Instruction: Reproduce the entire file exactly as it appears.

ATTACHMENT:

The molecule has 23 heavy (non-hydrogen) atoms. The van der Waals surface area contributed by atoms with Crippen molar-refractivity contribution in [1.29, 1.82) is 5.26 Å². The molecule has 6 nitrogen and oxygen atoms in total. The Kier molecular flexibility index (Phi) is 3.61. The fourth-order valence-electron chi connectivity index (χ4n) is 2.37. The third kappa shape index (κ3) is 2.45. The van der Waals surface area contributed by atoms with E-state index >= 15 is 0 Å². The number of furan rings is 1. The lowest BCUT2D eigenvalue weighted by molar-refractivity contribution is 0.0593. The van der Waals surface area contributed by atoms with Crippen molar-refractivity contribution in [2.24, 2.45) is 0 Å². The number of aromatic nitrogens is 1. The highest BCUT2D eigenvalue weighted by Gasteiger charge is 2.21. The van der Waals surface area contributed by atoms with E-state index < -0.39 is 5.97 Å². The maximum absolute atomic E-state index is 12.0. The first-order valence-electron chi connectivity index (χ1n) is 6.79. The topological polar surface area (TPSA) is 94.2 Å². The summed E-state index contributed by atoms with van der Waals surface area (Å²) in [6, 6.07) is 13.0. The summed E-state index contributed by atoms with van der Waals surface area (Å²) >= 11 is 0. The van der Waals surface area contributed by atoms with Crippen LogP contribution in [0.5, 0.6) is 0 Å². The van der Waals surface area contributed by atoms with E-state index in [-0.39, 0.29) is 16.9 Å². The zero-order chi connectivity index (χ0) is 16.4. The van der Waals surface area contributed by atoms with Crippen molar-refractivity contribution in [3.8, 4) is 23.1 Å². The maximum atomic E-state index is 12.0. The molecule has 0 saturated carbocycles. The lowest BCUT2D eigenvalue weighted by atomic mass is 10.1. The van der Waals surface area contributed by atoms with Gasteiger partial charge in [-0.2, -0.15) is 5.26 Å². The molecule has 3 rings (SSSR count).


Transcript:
The molecule has 23 heavy (non-hydrogen) atoms. The van der Waals surface area contributed by atoms with Crippen molar-refractivity contribution in [1.29, 1.82) is 5.26 Å². The molecule has 6 nitrogen and oxygen atoms in total. The Kier molecular flexibility index (Phi) is 3.61. The fourth-order valence-electron chi connectivity index (χ4n) is 2.37. The third kappa shape index (κ3) is 2.45. The van der Waals surface area contributed by atoms with E-state index >= 15 is 0 Å². The number of furan rings is 1. The lowest BCUT2D eigenvalue weighted by molar-refractivity contribution is 0.0593. The van der Waals surface area contributed by atoms with Crippen molar-refractivity contribution in [2.24, 2.45) is 0 Å². The number of aromatic nitrogens is 1. The highest BCUT2D eigenvalue weighted by Gasteiger charge is 2.21. The van der Waals surface area contributed by atoms with E-state index < -0.39 is 5.97 Å². The maximum absolute atomic E-state index is 12.0. The first-order valence-electron chi connectivity index (χ1n) is 6.79. The topological polar surface area (TPSA) is 94.2 Å². The summed E-state index contributed by atoms with van der Waals surface area (Å²) in [6, 6.07) is 13.0. The summed E-state index contributed by atoms with van der Waals surface area (Å²) >= 11 is 0. The van der Waals surface area contributed by atoms with Crippen LogP contribution in [0.5, 0.6) is 0 Å². The van der Waals surface area contributed by atoms with E-state index in [-0.39, 0.29) is 16.9 Å². The zero-order chi connectivity index (χ0) is 16.4. The van der Waals surface area contributed by atoms with Crippen molar-refractivity contribution in [3.8, 4) is 23.1 Å². The maximum atomic E-state index is 12.0. The molecule has 0 saturated carbocycles. The lowest BCUT2D eigenvalue weighted by atomic mass is 10.1. The van der Waals surface area contributed by atoms with Gasteiger partial charge in [-0.2, -0.15) is 5.26 Å². The molecule has 3 rings (SSSR count).